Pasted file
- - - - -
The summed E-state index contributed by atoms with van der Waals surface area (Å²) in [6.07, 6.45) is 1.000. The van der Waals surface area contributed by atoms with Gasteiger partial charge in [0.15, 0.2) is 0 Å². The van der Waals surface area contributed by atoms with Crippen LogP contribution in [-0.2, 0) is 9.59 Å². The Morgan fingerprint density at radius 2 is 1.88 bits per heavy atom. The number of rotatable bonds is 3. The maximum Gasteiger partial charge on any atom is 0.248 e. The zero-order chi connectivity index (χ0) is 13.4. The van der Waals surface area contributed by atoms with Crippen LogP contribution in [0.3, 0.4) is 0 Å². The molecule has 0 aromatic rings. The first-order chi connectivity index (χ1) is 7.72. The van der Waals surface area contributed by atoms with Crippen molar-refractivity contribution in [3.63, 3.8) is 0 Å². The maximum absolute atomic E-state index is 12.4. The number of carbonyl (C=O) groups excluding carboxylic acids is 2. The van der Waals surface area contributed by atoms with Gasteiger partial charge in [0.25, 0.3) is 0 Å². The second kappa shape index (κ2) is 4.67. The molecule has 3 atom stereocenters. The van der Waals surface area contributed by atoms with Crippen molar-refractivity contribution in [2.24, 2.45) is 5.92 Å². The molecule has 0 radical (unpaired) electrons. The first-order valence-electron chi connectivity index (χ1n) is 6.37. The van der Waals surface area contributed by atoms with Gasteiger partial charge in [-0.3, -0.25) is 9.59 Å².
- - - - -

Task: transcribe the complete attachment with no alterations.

The summed E-state index contributed by atoms with van der Waals surface area (Å²) in [6.07, 6.45) is 1.000. The van der Waals surface area contributed by atoms with Gasteiger partial charge in [0.15, 0.2) is 0 Å². The van der Waals surface area contributed by atoms with Crippen LogP contribution in [-0.2, 0) is 9.59 Å². The Morgan fingerprint density at radius 2 is 1.88 bits per heavy atom. The number of rotatable bonds is 3. The maximum Gasteiger partial charge on any atom is 0.248 e. The zero-order chi connectivity index (χ0) is 13.4. The van der Waals surface area contributed by atoms with Crippen LogP contribution in [0.3, 0.4) is 0 Å². The molecule has 0 aromatic rings. The first-order chi connectivity index (χ1) is 7.72. The van der Waals surface area contributed by atoms with Crippen molar-refractivity contribution in [3.63, 3.8) is 0 Å². The maximum absolute atomic E-state index is 12.4. The number of carbonyl (C=O) groups excluding carboxylic acids is 2. The van der Waals surface area contributed by atoms with Gasteiger partial charge in [0.25, 0.3) is 0 Å². The second kappa shape index (κ2) is 4.67. The molecule has 3 atom stereocenters. The van der Waals surface area contributed by atoms with Crippen molar-refractivity contribution in [2.24, 2.45) is 5.92 Å². The molecule has 0 radical (unpaired) electrons. The first-order valence-electron chi connectivity index (χ1n) is 6.37. The van der Waals surface area contributed by atoms with Gasteiger partial charge in [-0.3, -0.25) is 9.59 Å².